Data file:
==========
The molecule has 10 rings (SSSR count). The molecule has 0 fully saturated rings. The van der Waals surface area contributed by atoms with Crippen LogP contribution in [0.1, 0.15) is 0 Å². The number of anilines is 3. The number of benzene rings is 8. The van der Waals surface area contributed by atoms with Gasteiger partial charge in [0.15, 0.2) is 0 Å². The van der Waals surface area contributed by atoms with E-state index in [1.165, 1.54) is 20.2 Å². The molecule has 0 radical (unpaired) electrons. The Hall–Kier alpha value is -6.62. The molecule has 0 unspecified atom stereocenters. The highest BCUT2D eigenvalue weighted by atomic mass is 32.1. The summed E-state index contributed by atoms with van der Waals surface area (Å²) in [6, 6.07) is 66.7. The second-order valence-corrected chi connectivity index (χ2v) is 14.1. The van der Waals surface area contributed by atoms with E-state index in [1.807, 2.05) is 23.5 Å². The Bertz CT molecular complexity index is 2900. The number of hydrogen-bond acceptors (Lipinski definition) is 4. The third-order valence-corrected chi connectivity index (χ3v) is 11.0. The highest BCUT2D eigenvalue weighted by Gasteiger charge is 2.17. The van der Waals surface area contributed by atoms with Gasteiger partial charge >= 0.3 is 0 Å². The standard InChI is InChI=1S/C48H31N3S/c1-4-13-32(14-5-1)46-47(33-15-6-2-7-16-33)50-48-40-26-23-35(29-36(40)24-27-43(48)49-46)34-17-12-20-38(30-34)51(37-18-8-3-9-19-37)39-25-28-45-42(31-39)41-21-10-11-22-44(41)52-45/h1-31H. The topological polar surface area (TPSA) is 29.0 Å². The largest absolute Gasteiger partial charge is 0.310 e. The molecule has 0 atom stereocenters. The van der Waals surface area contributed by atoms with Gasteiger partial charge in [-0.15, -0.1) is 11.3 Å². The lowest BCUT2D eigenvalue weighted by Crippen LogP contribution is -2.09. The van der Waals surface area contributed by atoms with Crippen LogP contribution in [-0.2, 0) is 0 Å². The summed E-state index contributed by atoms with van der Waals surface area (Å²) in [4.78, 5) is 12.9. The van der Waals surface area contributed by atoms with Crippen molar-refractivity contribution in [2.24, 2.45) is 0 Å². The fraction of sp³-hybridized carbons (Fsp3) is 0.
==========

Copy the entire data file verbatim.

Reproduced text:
The molecule has 10 rings (SSSR count). The molecule has 0 fully saturated rings. The van der Waals surface area contributed by atoms with Crippen LogP contribution in [0.1, 0.15) is 0 Å². The number of anilines is 3. The number of benzene rings is 8. The van der Waals surface area contributed by atoms with Gasteiger partial charge in [0.15, 0.2) is 0 Å². The van der Waals surface area contributed by atoms with E-state index in [1.165, 1.54) is 20.2 Å². The molecule has 0 radical (unpaired) electrons. The Hall–Kier alpha value is -6.62. The molecule has 0 unspecified atom stereocenters. The highest BCUT2D eigenvalue weighted by atomic mass is 32.1. The summed E-state index contributed by atoms with van der Waals surface area (Å²) in [6, 6.07) is 66.7. The second-order valence-corrected chi connectivity index (χ2v) is 14.1. The van der Waals surface area contributed by atoms with E-state index in [1.807, 2.05) is 23.5 Å². The Bertz CT molecular complexity index is 2900. The number of hydrogen-bond acceptors (Lipinski definition) is 4. The third-order valence-corrected chi connectivity index (χ3v) is 11.0. The highest BCUT2D eigenvalue weighted by Gasteiger charge is 2.17. The van der Waals surface area contributed by atoms with Gasteiger partial charge >= 0.3 is 0 Å². The standard InChI is InChI=1S/C48H31N3S/c1-4-13-32(14-5-1)46-47(33-15-6-2-7-16-33)50-48-40-26-23-35(29-36(40)24-27-43(48)49-46)34-17-12-20-38(30-34)51(37-18-8-3-9-19-37)39-25-28-45-42(31-39)41-21-10-11-22-44(41)52-45/h1-31H. The topological polar surface area (TPSA) is 29.0 Å². The largest absolute Gasteiger partial charge is 0.310 e. The molecule has 0 atom stereocenters. The van der Waals surface area contributed by atoms with Gasteiger partial charge in [-0.15, -0.1) is 11.3 Å². The lowest BCUT2D eigenvalue weighted by Crippen LogP contribution is -2.09. The van der Waals surface area contributed by atoms with Crippen LogP contribution in [-0.2, 0) is 0 Å². The summed E-state index contributed by atoms with van der Waals surface area (Å²) in [4.78, 5) is 12.9. The van der Waals surface area contributed by atoms with Crippen molar-refractivity contribution in [2.24, 2.45) is 0 Å². The fraction of sp³-hybridized carbons (Fsp3) is 0.